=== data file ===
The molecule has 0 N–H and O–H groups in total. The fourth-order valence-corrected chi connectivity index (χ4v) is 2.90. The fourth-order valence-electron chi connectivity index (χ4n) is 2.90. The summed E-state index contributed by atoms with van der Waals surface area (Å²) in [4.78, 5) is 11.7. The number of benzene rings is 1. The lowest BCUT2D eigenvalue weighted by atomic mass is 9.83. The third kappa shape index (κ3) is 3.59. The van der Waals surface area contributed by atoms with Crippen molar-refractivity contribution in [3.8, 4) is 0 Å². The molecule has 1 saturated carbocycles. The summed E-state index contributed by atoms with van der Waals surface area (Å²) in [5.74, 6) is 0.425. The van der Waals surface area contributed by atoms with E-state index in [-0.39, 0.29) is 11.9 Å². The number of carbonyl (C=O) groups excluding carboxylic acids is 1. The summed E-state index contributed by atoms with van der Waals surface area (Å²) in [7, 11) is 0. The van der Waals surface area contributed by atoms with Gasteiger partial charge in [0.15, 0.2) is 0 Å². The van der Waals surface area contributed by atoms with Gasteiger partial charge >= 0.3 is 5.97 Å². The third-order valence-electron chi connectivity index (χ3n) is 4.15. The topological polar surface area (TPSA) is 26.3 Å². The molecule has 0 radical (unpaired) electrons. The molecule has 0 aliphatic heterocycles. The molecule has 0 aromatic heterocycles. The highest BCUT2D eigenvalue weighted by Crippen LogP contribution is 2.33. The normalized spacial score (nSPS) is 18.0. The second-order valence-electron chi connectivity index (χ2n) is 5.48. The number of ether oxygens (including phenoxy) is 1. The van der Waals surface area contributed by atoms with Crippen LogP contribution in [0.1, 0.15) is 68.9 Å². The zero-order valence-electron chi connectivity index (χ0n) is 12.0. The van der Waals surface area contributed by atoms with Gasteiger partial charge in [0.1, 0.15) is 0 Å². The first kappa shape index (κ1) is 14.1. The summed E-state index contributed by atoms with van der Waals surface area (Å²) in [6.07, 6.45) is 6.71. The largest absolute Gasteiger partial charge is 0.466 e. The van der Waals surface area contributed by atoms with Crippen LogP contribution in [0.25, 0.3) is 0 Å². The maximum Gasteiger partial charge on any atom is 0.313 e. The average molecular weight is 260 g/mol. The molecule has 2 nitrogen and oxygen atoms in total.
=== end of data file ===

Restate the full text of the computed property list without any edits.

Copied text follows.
The molecule has 0 N–H and O–H groups in total. The fourth-order valence-corrected chi connectivity index (χ4v) is 2.90. The fourth-order valence-electron chi connectivity index (χ4n) is 2.90. The summed E-state index contributed by atoms with van der Waals surface area (Å²) in [4.78, 5) is 11.7. The number of benzene rings is 1. The lowest BCUT2D eigenvalue weighted by atomic mass is 9.83. The third kappa shape index (κ3) is 3.59. The van der Waals surface area contributed by atoms with Crippen molar-refractivity contribution in [3.8, 4) is 0 Å². The molecule has 1 saturated carbocycles. The summed E-state index contributed by atoms with van der Waals surface area (Å²) in [5.74, 6) is 0.425. The van der Waals surface area contributed by atoms with E-state index in [-0.39, 0.29) is 11.9 Å². The number of carbonyl (C=O) groups excluding carboxylic acids is 1. The summed E-state index contributed by atoms with van der Waals surface area (Å²) in [7, 11) is 0. The van der Waals surface area contributed by atoms with Gasteiger partial charge in [0.15, 0.2) is 0 Å². The van der Waals surface area contributed by atoms with Gasteiger partial charge >= 0.3 is 5.97 Å². The third-order valence-electron chi connectivity index (χ3n) is 4.15. The topological polar surface area (TPSA) is 26.3 Å². The molecule has 0 radical (unpaired) electrons. The molecule has 0 aliphatic heterocycles. The molecule has 0 aromatic heterocycles. The highest BCUT2D eigenvalue weighted by Crippen LogP contribution is 2.33. The normalized spacial score (nSPS) is 18.0. The second-order valence-electron chi connectivity index (χ2n) is 5.48. The number of ether oxygens (including phenoxy) is 1. The van der Waals surface area contributed by atoms with Crippen LogP contribution in [0.1, 0.15) is 68.9 Å². The zero-order valence-electron chi connectivity index (χ0n) is 12.0. The van der Waals surface area contributed by atoms with Gasteiger partial charge in [0.1, 0.15) is 0 Å². The first kappa shape index (κ1) is 14.1. The summed E-state index contributed by atoms with van der Waals surface area (Å²) in [6.07, 6.45) is 6.71. The largest absolute Gasteiger partial charge is 0.466 e. The van der Waals surface area contributed by atoms with Crippen LogP contribution in [0.25, 0.3) is 0 Å². The maximum Gasteiger partial charge on any atom is 0.313 e. The average molecular weight is 260 g/mol. The molecule has 2 nitrogen and oxygen atoms in total.